Bigger Isn't Necessarily Better
Once you've settled on the type of air conditioner you want, choosing the right size unit for your needs is very important. The size of most AC units is measured in terms of Btu's per hour, though some central AC units and heat pumps may also be rated for tons of cooling capacity (a ton is equal to 12,000 BTU per hour). Air conditioners are designed to cool a fixed amount of space efficiently. Oversizing a residential AC system by 50% will cause a 10% increase in energy consumption. Not only do oversized units consume more energy, but they also remove less moisture from your home.

The best way to reduce the required amount of cooling capacity, and the size and cost of the AC unit needed, is to tighten your home with caulk and weatherstripping and have it properly insulated.

Efficient Models Save Money
Along with the type and size, energy efficiency is an important consideration. Buying an inefficient model will guarantee high electric bills over the unit's lifetime, which could be many years.

Look for the yellow EnergyGuide label on all new AC units (Figure 16). For room air conditioners, these labels display the efficiency rating in terms of the unit's EER, or Energy Efficiency Ratio. This is a measurement of the AC unit's cooling efficiency based on the ratio between the cooling output (in Btu's per hour) and the electrical power input (watts). Most new room air conditioners have EERs of 9.5 to 10.5. An EER of 11 to 12 represents very high efficiency. EnergyGuides are useful for general comparison, but note that the stated energy costs may not accurately represent your energy costs as your AC usage and lifestyle and comfort zone may vary.

What's a SEER?
The SEER is a central AC unit's Seasonal Energy Efficiency Rating. Unlike the EER, the SEER estimates a unit's performance over an entire cooling season, rather than measuring its performance at a given temperature and humidity level. In short, it measures the seasonal performance of the unit based on the cooling accomplished (in Btu's of energy) divided by the electricity consumed (in kwh).

Btu's cooling provided
seasonal kwh comsumed

A minimum SEER of 10.0 for central air conditioners is required by the National Appliance Efficiency Standards. There is a wide selection of units available with SEERs up to 17.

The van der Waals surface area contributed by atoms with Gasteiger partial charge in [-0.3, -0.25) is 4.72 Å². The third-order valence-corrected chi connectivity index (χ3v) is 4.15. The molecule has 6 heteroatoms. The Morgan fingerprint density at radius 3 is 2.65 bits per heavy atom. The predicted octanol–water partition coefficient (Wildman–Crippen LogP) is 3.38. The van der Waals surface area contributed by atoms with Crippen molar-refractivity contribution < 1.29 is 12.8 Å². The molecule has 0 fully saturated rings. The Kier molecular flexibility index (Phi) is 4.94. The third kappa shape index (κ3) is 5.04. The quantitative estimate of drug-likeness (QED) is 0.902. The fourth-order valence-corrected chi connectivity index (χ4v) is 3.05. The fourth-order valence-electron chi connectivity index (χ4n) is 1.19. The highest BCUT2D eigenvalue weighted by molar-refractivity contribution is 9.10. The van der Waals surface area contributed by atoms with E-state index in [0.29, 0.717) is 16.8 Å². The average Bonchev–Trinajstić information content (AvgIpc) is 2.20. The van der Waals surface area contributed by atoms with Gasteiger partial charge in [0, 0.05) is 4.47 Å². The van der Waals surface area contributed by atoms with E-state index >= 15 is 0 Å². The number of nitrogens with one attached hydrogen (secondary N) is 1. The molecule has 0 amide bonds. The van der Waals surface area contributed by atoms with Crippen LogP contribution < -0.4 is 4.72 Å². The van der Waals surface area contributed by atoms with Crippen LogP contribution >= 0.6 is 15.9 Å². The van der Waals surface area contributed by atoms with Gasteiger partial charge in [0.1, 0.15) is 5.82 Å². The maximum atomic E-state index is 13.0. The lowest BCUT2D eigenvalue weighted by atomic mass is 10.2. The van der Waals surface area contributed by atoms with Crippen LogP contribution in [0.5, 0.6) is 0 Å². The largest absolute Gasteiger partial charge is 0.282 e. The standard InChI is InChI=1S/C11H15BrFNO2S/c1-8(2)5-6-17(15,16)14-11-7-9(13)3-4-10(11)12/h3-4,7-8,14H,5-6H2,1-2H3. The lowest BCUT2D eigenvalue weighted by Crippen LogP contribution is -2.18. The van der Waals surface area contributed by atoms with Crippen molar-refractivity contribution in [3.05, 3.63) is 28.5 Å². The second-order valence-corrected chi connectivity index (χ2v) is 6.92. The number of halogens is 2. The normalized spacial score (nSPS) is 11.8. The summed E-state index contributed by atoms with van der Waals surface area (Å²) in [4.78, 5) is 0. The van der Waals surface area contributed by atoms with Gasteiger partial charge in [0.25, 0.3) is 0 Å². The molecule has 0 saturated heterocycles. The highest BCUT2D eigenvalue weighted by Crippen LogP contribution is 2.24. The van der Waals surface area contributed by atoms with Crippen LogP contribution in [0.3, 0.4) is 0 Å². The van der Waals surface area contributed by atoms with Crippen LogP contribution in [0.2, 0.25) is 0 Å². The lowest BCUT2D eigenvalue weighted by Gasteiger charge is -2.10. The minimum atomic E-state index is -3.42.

You can save a lot of money and energy by upgrading an older, less efficient system. For example, by replacing a 1970s vintage central air conditioning unit (SEER = 6) with a new unit having a SEER of 12 should cut your air conditioning costs in half.

Depending on the use, cost of electricity and the temperature, these savings can actually pay back the cost of a new system within a few years. In general, central AC systems are more efficient than room AC units. Once again, however, an oversized system will waste money and energy.

Shopping Tips
It's a good idea to ask your neighbors and friends with a similar lifestyle and home style about their systems; how long they've had them; and how much they cost to run. Check the consumer review publications at your local library, as well as your local utility, to find the most energy efficient models. Then shop around for a reputable air conditioning contractor to install a central AC system, or a reputable dealer for a room AC unit. If you're having a central system installed, get bids from three or more contractors and check their references.

Disposal and Recycling of Your Old AC Unit
In the past, discarded appliances were often dumped in landfills or even in ditches and creek beds. Very few were recycled and the hazardous materials in discarded appliances contaminated the soil and ground water. Today appliances must be disposed of in accordance with state and federal guidelines. In particular, refrigerators and air conditioners require special handling during the disposal process.

This is because the refrigerant used in these older appliances contain CFCs (chlorofluorocarbons). Once released into the atmosphere, CFCs damage the ozone layer that shields us from the sun's radiation. Since 1989, CFCs have been phased out and banned throughout the industrial world, and all new refrigerators and AC units must use non-CFC refrigerants.

Disposing of an air conditioner involves the careful removal of CFCs by a certified technician. The oil from the compressor crank case also needs to be removed. The motor and copper tubing can then be removed for separate recycling. AC units manufactured before 1978 may have oil-filled capacitors contaminated with toxic PCBs (Polychlorinated biphenyls), a substance now banned in the U.S.. These components must be removed and taken to a hazardous waste facility before further processing can occur. Finally, there may be temperature gauges and switches that contain small amounts of mercury, another extremely toxic substance. Once these hazards are removed, the remaining materials are segregated and recovered according to the recyclability of their materials.

If you have an old AC system that you want to dispose of safely, contact the Iowa Department of Natural Resources at 1-800-367-1025 to find the nearest qualified disposal company. Forty-three Iowa counties have solid waste disposal companies that can handle appliances.